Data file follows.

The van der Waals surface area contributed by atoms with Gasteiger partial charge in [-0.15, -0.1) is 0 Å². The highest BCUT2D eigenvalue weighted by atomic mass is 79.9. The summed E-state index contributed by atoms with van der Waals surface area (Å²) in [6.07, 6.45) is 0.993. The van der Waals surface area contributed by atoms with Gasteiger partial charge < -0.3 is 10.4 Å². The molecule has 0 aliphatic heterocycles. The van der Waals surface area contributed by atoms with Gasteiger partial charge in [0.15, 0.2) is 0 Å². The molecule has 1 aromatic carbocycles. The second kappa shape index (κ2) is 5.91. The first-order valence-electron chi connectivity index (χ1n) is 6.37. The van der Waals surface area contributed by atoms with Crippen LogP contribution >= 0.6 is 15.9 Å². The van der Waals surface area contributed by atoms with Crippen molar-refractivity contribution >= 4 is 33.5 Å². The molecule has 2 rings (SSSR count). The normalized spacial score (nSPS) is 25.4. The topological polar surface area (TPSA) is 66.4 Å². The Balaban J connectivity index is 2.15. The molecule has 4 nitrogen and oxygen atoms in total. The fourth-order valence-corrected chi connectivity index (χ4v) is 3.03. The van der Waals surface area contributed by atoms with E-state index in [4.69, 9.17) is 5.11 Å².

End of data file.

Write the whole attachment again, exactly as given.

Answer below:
The van der Waals surface area contributed by atoms with Gasteiger partial charge in [-0.15, -0.1) is 0 Å². The highest BCUT2D eigenvalue weighted by atomic mass is 79.9. The summed E-state index contributed by atoms with van der Waals surface area (Å²) in [6.07, 6.45) is 0.993. The van der Waals surface area contributed by atoms with Gasteiger partial charge < -0.3 is 10.4 Å². The molecule has 0 aliphatic heterocycles. The van der Waals surface area contributed by atoms with Gasteiger partial charge in [0.15, 0.2) is 0 Å². The molecule has 1 aromatic carbocycles. The second kappa shape index (κ2) is 5.91. The first-order valence-electron chi connectivity index (χ1n) is 6.37. The van der Waals surface area contributed by atoms with Crippen LogP contribution >= 0.6 is 15.9 Å². The van der Waals surface area contributed by atoms with Crippen molar-refractivity contribution >= 4 is 33.5 Å². The molecule has 2 rings (SSSR count). The normalized spacial score (nSPS) is 25.4. The topological polar surface area (TPSA) is 66.4 Å². The Balaban J connectivity index is 2.15. The molecule has 4 nitrogen and oxygen atoms in total. The fourth-order valence-corrected chi connectivity index (χ4v) is 3.03. The van der Waals surface area contributed by atoms with E-state index in [4.69, 9.17) is 5.11 Å².